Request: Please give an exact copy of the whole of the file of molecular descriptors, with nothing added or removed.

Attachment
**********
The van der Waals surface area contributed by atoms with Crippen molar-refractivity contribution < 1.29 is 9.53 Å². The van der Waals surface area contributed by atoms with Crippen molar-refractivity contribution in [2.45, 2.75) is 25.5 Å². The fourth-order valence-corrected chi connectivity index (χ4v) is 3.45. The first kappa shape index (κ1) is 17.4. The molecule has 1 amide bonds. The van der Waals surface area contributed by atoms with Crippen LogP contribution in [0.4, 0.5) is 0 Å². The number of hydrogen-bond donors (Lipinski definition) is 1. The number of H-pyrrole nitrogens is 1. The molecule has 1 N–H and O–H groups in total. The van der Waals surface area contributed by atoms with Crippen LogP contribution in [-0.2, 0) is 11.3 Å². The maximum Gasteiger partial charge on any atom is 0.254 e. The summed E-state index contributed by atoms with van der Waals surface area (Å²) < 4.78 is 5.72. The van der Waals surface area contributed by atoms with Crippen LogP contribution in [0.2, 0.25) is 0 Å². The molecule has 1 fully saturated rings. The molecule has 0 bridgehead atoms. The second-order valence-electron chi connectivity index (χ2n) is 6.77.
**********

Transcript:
The van der Waals surface area contributed by atoms with Crippen molar-refractivity contribution < 1.29 is 9.53 Å². The van der Waals surface area contributed by atoms with Crippen molar-refractivity contribution in [2.45, 2.75) is 25.5 Å². The fourth-order valence-corrected chi connectivity index (χ4v) is 3.45. The first kappa shape index (κ1) is 17.4. The molecule has 1 amide bonds. The van der Waals surface area contributed by atoms with Crippen LogP contribution in [0.4, 0.5) is 0 Å². The number of hydrogen-bond donors (Lipinski definition) is 1. The number of H-pyrrole nitrogens is 1. The molecule has 1 N–H and O–H groups in total. The van der Waals surface area contributed by atoms with Crippen LogP contribution in [-0.2, 0) is 11.3 Å². The maximum Gasteiger partial charge on any atom is 0.254 e. The summed E-state index contributed by atoms with van der Waals surface area (Å²) < 4.78 is 5.72. The van der Waals surface area contributed by atoms with Crippen LogP contribution in [0.2, 0.25) is 0 Å². The molecule has 1 fully saturated rings. The molecule has 0 bridgehead atoms. The second-order valence-electron chi connectivity index (χ2n) is 6.77.